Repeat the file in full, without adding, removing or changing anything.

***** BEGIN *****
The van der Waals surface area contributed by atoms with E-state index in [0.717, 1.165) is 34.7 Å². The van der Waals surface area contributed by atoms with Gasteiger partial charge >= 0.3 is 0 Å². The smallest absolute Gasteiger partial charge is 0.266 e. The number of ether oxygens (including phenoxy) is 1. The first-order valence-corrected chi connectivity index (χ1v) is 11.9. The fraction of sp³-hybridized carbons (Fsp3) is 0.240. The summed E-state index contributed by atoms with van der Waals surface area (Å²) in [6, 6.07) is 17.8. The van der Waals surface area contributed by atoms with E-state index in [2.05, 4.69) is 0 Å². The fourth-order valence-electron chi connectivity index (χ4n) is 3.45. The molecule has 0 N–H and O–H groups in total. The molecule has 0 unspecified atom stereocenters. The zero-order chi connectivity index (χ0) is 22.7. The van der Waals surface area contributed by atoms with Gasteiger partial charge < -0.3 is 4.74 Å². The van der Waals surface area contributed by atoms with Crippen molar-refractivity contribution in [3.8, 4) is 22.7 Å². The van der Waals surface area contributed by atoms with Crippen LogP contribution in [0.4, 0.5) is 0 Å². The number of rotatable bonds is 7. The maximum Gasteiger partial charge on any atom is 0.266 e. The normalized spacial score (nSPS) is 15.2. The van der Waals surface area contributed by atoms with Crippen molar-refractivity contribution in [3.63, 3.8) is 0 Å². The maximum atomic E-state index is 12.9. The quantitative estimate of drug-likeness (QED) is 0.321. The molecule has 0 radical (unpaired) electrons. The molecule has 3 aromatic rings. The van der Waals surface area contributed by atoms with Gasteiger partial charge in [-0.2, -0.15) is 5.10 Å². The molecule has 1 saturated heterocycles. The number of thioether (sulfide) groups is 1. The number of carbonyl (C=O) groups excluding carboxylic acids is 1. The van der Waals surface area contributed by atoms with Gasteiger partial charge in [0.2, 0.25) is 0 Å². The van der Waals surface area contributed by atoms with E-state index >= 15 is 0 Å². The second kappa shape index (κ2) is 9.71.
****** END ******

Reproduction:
The van der Waals surface area contributed by atoms with E-state index in [0.717, 1.165) is 34.7 Å². The van der Waals surface area contributed by atoms with Gasteiger partial charge >= 0.3 is 0 Å². The smallest absolute Gasteiger partial charge is 0.266 e. The number of ether oxygens (including phenoxy) is 1. The first-order valence-corrected chi connectivity index (χ1v) is 11.9. The fraction of sp³-hybridized carbons (Fsp3) is 0.240. The summed E-state index contributed by atoms with van der Waals surface area (Å²) in [6, 6.07) is 17.8. The van der Waals surface area contributed by atoms with E-state index in [2.05, 4.69) is 0 Å². The fourth-order valence-electron chi connectivity index (χ4n) is 3.45. The molecule has 0 N–H and O–H groups in total. The molecule has 0 unspecified atom stereocenters. The zero-order chi connectivity index (χ0) is 22.7. The van der Waals surface area contributed by atoms with Gasteiger partial charge < -0.3 is 4.74 Å². The van der Waals surface area contributed by atoms with Crippen molar-refractivity contribution in [3.8, 4) is 22.7 Å². The van der Waals surface area contributed by atoms with Crippen LogP contribution in [0.4, 0.5) is 0 Å². The number of rotatable bonds is 7. The maximum Gasteiger partial charge on any atom is 0.266 e. The normalized spacial score (nSPS) is 15.2. The van der Waals surface area contributed by atoms with Crippen molar-refractivity contribution in [3.63, 3.8) is 0 Å². The maximum atomic E-state index is 12.9. The quantitative estimate of drug-likeness (QED) is 0.321. The molecule has 0 radical (unpaired) electrons. The molecule has 3 aromatic rings. The van der Waals surface area contributed by atoms with Gasteiger partial charge in [-0.2, -0.15) is 5.10 Å². The molecule has 1 saturated heterocycles. The number of thioether (sulfide) groups is 1. The number of carbonyl (C=O) groups excluding carboxylic acids is 1. The van der Waals surface area contributed by atoms with Gasteiger partial charge in [0.2, 0.25) is 0 Å². The van der Waals surface area contributed by atoms with E-state index >= 15 is 0 Å². The second kappa shape index (κ2) is 9.71.